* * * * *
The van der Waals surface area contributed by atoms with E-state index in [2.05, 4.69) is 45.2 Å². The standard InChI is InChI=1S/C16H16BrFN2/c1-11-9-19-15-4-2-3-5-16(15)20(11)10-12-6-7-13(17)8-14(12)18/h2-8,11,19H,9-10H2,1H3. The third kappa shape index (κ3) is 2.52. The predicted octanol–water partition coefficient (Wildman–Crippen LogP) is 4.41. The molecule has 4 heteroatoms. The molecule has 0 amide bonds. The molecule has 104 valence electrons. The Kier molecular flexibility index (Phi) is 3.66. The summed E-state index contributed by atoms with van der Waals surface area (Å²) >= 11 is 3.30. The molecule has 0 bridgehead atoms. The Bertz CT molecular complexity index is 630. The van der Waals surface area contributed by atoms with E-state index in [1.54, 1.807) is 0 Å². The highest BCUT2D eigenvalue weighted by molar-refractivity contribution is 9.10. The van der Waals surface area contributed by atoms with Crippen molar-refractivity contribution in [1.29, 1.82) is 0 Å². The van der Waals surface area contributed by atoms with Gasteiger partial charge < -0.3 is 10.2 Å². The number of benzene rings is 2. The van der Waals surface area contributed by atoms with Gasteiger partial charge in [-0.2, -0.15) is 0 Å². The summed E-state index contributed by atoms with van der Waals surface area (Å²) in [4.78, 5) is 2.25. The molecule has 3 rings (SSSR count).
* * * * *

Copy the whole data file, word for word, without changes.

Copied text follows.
The van der Waals surface area contributed by atoms with E-state index in [2.05, 4.69) is 45.2 Å². The standard InChI is InChI=1S/C16H16BrFN2/c1-11-9-19-15-4-2-3-5-16(15)20(11)10-12-6-7-13(17)8-14(12)18/h2-8,11,19H,9-10H2,1H3. The third kappa shape index (κ3) is 2.52. The predicted octanol–water partition coefficient (Wildman–Crippen LogP) is 4.41. The molecule has 4 heteroatoms. The molecule has 0 amide bonds. The molecule has 104 valence electrons. The Kier molecular flexibility index (Phi) is 3.66. The summed E-state index contributed by atoms with van der Waals surface area (Å²) >= 11 is 3.30. The molecule has 0 bridgehead atoms. The Bertz CT molecular complexity index is 630. The van der Waals surface area contributed by atoms with E-state index in [1.54, 1.807) is 0 Å². The highest BCUT2D eigenvalue weighted by molar-refractivity contribution is 9.10. The van der Waals surface area contributed by atoms with Crippen molar-refractivity contribution in [1.29, 1.82) is 0 Å². The van der Waals surface area contributed by atoms with Gasteiger partial charge < -0.3 is 10.2 Å². The number of benzene rings is 2. The van der Waals surface area contributed by atoms with Gasteiger partial charge in [-0.2, -0.15) is 0 Å². The summed E-state index contributed by atoms with van der Waals surface area (Å²) in [4.78, 5) is 2.25. The molecule has 3 rings (SSSR count).